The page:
If non-exempt employees’ work schedules are reduced due to a temporary closure, they need not be paid according to their regular schedule under the Fair Labor Standards Act (FLSA). However, they may be eligible for state Disability Insurance (“DI”), and Paid Family Leave (“PFL”) benefits for caring for themselves or their family members. Employees receiving reduced hours because of the effects of COVID-19 may be eligible for unemployment insurance (“UI”). In California, the Governor’s Executive Order waives the one-week unpaid waiting period for DI and UI, so workers can collect those benefits for the first week out of work.

Resources for Additional Information about Coronavirus from the CDC

For more information about the Coronavirus and how businesses and individuals should best respond, refer to the below resources provided by the CDC and California’s Employment Development Department:

CDC: About Coronavirus and COVID-19

CDC: What You Need to Know About Coronavirus

CDC: Interim Guidance for Businesses and Employers

CDC: Frequently Asked Questions and Answers

EDD: Coronavirus 2019 and COVID-19

CK&E Can Help

During these uncertain and rapidly changing developments, employers need to be proactive and careful as to the steps they take to protect their businesses, employees, customers and vendors. Lawyers at Conkle, Kremer & Engel have decades of experience advising California employers and companies doing business in California about labor, regulatory, consumer and contract concerns. We remain available and ready to help our clients navigate these difficult times. Please contact John Conkle, Amanda Washton or any of our attorneys to discuss your concerns.

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New California Law to Classify Employees and Independent Contractors

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On September 11, 2019, California lawmakers passed California Assembly Bill 5 (AB 5), codifying and clarifying the California Supreme Court’s landmark 2018 decision in Dynamex Operations West, Inc. v. Superior Court of Los Angeles, which fundamentally altered the test for determining the classification of workers as employees or independent contractors in California. We previously blogged about the Dynamex decision, under which workers are presumed to be employees for purposes of claims for wages and benefits arising under Industrial Welfare Commission wage orders, and companies must meet a three-pronged “ABC” test to overcome this presumption and establish that an individual is an independent contractor. AB 5 would codify the ABC test into law.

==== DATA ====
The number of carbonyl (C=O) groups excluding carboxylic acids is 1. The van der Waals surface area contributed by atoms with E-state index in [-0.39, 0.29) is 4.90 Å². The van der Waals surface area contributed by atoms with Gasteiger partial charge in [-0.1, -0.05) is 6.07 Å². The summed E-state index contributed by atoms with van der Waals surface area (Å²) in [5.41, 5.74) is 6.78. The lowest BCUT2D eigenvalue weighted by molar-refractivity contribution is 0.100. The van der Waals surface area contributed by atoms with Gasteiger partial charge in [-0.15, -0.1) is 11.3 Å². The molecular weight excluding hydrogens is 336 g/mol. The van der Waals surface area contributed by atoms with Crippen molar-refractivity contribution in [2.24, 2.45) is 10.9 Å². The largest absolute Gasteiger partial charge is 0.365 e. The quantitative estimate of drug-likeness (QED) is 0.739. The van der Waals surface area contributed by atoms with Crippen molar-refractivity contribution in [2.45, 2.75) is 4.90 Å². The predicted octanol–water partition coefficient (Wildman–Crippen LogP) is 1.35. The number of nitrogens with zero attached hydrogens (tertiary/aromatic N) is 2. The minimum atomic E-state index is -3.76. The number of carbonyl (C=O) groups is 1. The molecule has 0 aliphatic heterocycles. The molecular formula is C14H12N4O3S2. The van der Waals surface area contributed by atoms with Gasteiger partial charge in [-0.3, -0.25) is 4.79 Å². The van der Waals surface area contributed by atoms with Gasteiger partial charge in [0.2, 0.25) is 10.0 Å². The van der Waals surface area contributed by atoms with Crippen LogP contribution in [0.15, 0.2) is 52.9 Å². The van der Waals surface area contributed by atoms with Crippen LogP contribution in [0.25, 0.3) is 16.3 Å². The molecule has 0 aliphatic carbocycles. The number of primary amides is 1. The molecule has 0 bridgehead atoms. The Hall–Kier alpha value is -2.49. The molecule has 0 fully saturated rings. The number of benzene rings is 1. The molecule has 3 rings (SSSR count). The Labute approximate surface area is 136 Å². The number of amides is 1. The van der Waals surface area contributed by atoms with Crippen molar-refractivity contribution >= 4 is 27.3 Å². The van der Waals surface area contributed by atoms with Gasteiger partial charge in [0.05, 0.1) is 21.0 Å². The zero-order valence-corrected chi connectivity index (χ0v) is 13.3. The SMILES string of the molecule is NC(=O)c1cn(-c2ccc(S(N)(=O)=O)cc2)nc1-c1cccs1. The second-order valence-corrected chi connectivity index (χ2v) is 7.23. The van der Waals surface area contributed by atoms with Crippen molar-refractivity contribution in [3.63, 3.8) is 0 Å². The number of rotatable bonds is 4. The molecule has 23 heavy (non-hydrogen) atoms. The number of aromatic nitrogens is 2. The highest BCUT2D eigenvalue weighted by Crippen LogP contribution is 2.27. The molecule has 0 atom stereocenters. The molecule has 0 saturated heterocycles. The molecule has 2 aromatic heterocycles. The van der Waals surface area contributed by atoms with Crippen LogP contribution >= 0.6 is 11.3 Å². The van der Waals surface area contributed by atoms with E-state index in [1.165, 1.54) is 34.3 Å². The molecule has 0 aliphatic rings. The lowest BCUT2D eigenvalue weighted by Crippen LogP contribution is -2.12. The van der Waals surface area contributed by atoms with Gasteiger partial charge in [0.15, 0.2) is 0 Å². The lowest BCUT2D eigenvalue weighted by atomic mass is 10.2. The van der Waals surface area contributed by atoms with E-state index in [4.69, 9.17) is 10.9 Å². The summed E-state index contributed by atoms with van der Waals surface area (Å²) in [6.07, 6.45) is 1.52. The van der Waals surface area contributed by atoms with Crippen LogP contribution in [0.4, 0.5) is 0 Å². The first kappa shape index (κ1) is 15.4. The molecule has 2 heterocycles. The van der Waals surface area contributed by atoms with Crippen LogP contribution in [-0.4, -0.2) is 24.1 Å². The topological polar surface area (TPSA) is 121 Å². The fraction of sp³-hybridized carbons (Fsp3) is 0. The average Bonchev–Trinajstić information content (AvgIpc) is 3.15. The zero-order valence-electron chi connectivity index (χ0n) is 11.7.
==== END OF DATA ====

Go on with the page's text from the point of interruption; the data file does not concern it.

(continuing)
AB 5 has been sent to Governor Gavin Newsom, who recently endorsed it in an op-ed for the Sacramento Bee, and he is expected to sign it into law.

Under AB 5, a new Section 2750.3 would be added to the California Labor Code. Section 2750.3, subsection (a)(1), will state that, for purposes of the Labor Code, the Unemployment Insurance Code, and the wage orders of the Industrial Welfare Commission, a person providing labor or services for remuneration shall be considered an employee rather than an independent contractor unless the hiring entity demonstrates that all of the following conditions are satisfied:
(A) The person is free from the control and direction of the hiring entity in connection with the performance of the work, both under the contract for the performance of the work and in fact;
(B) The person performs work that is outside the usual course of the hiring entity’s business; and
(C) The person is customarily engaged in an independently established trade, occupation or business of the same nature as that involved in the work performed.

Under the new law, California workers can generally only be considered independent contractors if the work they perform is outside the usual course of a company’s business. Conversely, a company must classify workers as employees if the company exerts control over how the workers perform their duties, or if their work is part of a company’s regular business.

AB 5 has far-reaching implications for California businesses who classify their workers as independent contractors because it extends the scope of the Dynamex ruling from only Industrial Wage Commission Orders to include claims for wages and benefits under the Labor Code and Unemployment Insurance Code. The Dynamex decision applied only to rules governing minimum wages, overtime and meal and rest breaks, but under AB 5, individuals classified as employees must also be afforded workers’ compensation in the event of an industrial injury, unemployment and disability insurance, paid sick days and family leave.